Paper: Drug Policing in the 21st Century Concepts and Strategies for Policing the New Drug Crisis

Table of Contents

Executive Summary

Drug policing faces two simultaneous crises. One is the drug crisis itself, which the public and policymakers expect police to play a role in suppressing. The other is a crisis of public confidence, in policing in general but especially in the efficacy of the enforcement-driven “War on Drugs.” This report frames an approach to policing drugs meant to address both crises—a 21st-century approach to drug policing.

Routine drug policing is widely perceived to be an ineffective approach to controlling drug problems. This is because it is relatively hard for policing to cut off the supply of drugs altogether. Routine enforcement can increase the price of drugs, making the drugs scarcer, but these effects are likely small, and the effects of price on demand are, in turn, quite small in addicted subpopulations. These concerns are particularly relevant in the current crisis, in which novel methods of drug production have driven prices to rock bottom.

Faced with this evidence, some argue that policing and drug problems should be totally disconnected, through a policy of decriminalization. This, advocates argue, would reduce both the health harms of drug use and the harms of the criminal-justice system. However, the evidence indicates that the former claim is probably wrong—the expected average effect of decriminalization on figures like the overdose death rate is probably close to zero. Moreover, policymakers are capable of addressing the fact that the criminal-justice system can harm drug users, and it would be foolhardy to drop the good aspects of drug enforcement as a method to avoid these “bads.”

What are the “goods” of drug policing, and how can they be bolstered? This report culminates in three strategies for a modern, evidence-based approach to drug policing:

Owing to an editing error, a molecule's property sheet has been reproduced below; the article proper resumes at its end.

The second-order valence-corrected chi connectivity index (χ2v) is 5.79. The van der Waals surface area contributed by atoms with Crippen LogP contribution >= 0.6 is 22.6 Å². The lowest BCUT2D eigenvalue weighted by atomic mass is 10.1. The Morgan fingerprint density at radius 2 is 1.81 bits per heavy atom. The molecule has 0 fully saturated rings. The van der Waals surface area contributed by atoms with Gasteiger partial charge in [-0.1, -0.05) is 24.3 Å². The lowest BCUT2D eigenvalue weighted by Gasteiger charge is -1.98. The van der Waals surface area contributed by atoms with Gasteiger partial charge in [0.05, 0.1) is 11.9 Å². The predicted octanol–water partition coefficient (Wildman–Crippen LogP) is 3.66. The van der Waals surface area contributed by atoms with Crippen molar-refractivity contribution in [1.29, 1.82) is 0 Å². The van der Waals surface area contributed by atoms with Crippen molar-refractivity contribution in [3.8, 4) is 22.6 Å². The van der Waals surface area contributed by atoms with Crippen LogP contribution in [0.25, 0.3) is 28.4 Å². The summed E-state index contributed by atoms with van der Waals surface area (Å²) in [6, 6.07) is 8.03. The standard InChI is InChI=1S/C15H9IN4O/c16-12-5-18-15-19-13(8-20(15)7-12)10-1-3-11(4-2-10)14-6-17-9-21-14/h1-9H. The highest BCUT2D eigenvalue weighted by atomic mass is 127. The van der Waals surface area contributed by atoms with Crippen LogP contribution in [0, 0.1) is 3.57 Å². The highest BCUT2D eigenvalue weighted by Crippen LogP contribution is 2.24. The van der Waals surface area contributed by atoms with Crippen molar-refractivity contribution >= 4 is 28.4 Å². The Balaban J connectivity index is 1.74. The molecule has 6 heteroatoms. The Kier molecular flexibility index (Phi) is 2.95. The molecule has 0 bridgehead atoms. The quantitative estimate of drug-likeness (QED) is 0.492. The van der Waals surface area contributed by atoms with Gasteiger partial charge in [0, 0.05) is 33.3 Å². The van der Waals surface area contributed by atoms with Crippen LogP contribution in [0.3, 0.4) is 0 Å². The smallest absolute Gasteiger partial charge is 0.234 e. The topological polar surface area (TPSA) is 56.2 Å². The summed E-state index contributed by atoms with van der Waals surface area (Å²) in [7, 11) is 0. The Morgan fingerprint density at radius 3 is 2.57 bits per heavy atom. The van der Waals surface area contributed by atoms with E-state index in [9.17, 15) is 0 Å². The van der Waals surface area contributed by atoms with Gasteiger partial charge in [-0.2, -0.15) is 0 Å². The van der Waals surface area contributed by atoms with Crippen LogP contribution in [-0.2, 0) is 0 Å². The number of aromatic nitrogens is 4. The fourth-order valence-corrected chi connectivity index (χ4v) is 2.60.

• Drug-Market Crackdowns: Rather than do routine, haphazard enforcement, police can focus all their resources on particular drug markets or drug problems and enforce against them simultaneously. This has the effect of crippling the market, circumventing the limited effects that policing has on price by substantially reducing supply altogether.
  • Responding to Emerging Threats: Emerging drug markets—especially novel synthetic substances—represent a particular opportunity for police effectiveness. By differentially targeting small markets, police can keep them small, having an outsize impact relative to targeting large but hard-to-control markets.
  • Policing as Public Health: Police officers are not just enforcers; they are also first responders, and they should see themselves as frontline actors in getting people the treatment they need. Equipping police with naloxone is a widely taken first step. But treatment referral following overdose, or diversion to treatment in lieu of arrest or prosecution, is a promising way for police to take the lead on controlling drug problems.

These strategies collectively imply a more strategic approach to drug policing than the historical norm. Routine buy-busts are likely no longer effective strategies for fighting the drug crisis—if they ever were. But police can still play a substantial role in combating the drug crisis. And if they do so intelligently, they can regain the public’s trust.

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